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Old 01-13-2016, 01:03 PM   #1
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Three unemployed guys explore Vancouver island

I have always wanted to explore the North West coast of Vancouver island, so I posted a couple threads here and on Expo. I got two firm replys, one from Johny5 Johny5's stealth camper van - Expedition Portal and one from Chriswh86 who lives in Port Alice. I took the ferry to Nanimo and then another to Quadra island to spend the night with a friend. After a great steak dinner and a quick trip to view the Cape Mudge lighthouse, I got the ferry back to Campbell River where I met up with John. Since it was getting dark, we drove just a few miles up the highway and turned off on a snow covered road. About half a mile up the hill the snow got pretty deep but there was a reasonably level spot to stop. While John was getting turned around I decided to just bust through the berm. That was mistake number one as I made it about two feet before becoming totally stuck. Ten minutes with a shovel didin't help, so out came the winch cable. We spent the night camped in the middle of the road thinking no one would be using it any time soon. That was mistake number two as at about 0600 someone pulled up behind me, but all I could see was a light bar lighting my van up. They backed up and left before I could get dressed and get out, so I went back to bed. After coffee, I backed down the road a short distance across a bridge and again tried to bust through the berm to turn around. That was mistake number three. Out came the winch cable again. We had agreed to meet Chris at a remote camp site that was a couple hours away by logging road and my navigation was pretth good until the last turn. I missed the campsite and continued up the side of the mountain getting ever deeper into the snow. We passed several places where it was obvous other folks had become stuck and turned around, but I kept going until it became obvous we were going to run into trouble if we continued as the snow kept getting deeper the higher we went. After very carefully turning around (without getting stuck) we headed back down where we found Chris waiting for us. He had heard us go by and flagged us down at the bottom.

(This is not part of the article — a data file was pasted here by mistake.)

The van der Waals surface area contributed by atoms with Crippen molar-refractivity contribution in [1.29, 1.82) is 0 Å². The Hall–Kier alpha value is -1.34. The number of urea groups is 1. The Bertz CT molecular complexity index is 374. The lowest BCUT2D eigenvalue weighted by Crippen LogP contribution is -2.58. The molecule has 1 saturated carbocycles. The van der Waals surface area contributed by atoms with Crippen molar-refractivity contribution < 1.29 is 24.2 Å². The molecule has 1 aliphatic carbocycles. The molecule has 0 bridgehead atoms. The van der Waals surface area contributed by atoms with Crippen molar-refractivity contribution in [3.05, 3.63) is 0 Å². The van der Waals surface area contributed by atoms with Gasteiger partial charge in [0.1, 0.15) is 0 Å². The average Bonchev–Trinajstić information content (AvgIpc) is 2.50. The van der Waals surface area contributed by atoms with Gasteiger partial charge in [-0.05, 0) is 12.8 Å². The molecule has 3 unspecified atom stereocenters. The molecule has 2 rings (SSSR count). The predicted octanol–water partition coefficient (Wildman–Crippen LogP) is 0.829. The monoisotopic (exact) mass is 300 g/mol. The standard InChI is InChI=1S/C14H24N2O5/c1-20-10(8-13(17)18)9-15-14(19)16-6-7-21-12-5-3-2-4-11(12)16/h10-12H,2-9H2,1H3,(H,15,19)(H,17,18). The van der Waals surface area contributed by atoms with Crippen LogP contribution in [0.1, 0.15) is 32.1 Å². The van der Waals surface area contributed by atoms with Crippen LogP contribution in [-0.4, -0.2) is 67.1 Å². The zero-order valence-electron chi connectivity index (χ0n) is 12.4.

To be continued...................
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Old 01-13-2016, 01:09 PM   #2
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What the heck are you doing? That looks a lot colder than Baja!
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Old 01-13-2016, 01:36 PM   #3
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My main goal on this trip was to make it to the West coast of the island, as far North as possible. This was to be the starting point of my TCAT trip. Gravel Travel Canada - Home This is a route across Canada from the West coast of Vancouver island to Newfoundland mostly by dirt roads. Chris lives at the North end and kindly had offered to show us around. We followed him through the mountains to Side Bay where we planned to camp on the beach. Once we got there we worked out a route to the sand that crossed a small river and then ran up as high up the beach as possible. The big issue in my mind was how high the tide would be coming up the beach. Chris had a photo of the tide levels for that day, and after much discussion it was decided that we would probably be ok for the night. We camped on the highest spot we could get to and began collecting fire wood. As the tide began to come in there was more discussion about how high it would get as we were not that high up, and it was obvous that the waves had washed over our spot within just a few days prior. I asked Chris if he was sure the date was correct on his tide book photo, and he was pretty sure, but not positive. That night, we had a huge beach log fire and I went to bed pretty early. High tide was due at about 0100, and I kept waking up to look out the window. Chris had made marks in the sand to gauge the tides aproach, and at one point he turned his back to the ocean and got soaked by a wave. Oh yea, it was damn cold too, but he was a trouper and he and John stayed up until after 0100, when they finally went to bed when they thought it was finally going out again. The next morning, I got up early to find the water no more than 20 or 30 feet from the van. Never the less, this was a spectacular remote camp site. It's hard to describe how beautifull it was, hopefully my photos will give you an idea. Lots more coming................